An abstract is required. According to metaphysicians, those features they share are called Universals. Widely, universals are often abstract while particulars are often concrete. However, this is not always the case as metaphysicians like D.M. Armstrong choose to also view universals not just as concrete, but in many lights that some other philosophers might not agree with.
As far as universals and particulars are concerned, there are two main points of view that are competing for attention (Crane & Farkas 131). The first point of view is the theory which holds that the things in existence cannot be considered to be what they really are without the sum total of all their characteristic features. The implication of this position is that whatsoever an element is, it is as a result of the features that can be attributed to it. These features also pertain to space and time. This point of view is called the Bundle Theory (Inwagen & Zimmerman 62).
The second point of view that is worthy of mention is the Substance-Attributes Theory. The Substance-Attributes Theory does not hold the opinion that the totality of a thing is the summation of all its properties, rather it opines that objects are ultimate, not their properties. Thus, there is the need to contrast between these things and the attributes they possess (Inwagen & Zimmerman 17).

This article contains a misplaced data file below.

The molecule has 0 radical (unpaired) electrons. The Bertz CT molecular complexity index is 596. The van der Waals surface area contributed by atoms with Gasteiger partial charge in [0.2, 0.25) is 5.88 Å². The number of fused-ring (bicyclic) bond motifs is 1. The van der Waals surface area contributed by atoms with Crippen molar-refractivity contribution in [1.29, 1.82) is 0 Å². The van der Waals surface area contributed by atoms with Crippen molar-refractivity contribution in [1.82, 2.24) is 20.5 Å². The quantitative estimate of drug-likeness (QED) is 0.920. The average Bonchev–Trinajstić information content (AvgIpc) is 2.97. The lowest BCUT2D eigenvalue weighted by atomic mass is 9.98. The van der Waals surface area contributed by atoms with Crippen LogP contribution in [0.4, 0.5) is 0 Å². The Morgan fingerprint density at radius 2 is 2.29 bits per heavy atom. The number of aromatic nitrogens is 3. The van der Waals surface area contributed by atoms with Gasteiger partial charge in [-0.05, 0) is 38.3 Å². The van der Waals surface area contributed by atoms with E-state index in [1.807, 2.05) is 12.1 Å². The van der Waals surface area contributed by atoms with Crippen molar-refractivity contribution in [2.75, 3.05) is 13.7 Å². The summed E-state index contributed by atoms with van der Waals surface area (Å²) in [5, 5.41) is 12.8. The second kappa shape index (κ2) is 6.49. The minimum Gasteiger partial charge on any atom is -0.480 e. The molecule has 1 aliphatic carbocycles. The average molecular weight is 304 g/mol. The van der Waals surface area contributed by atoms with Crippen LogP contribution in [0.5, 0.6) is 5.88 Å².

The position of D.M. Armstrong is not in tandem with the Bundle Theory. What Armstrong does is that he uses the basic arguments that support bundle theory as the premises on which he build his argument against. Armstrong’s first premise against the Bundle Theory is that a thing should be regarded as nothing without its bundle of properties, which of course includes the spatial and the temporary. He then goes on to posit that “if a thing occupies the same place at different times, then it has different properties and has to be a different thing.” (56). This implies that it does not change its properties as time changes.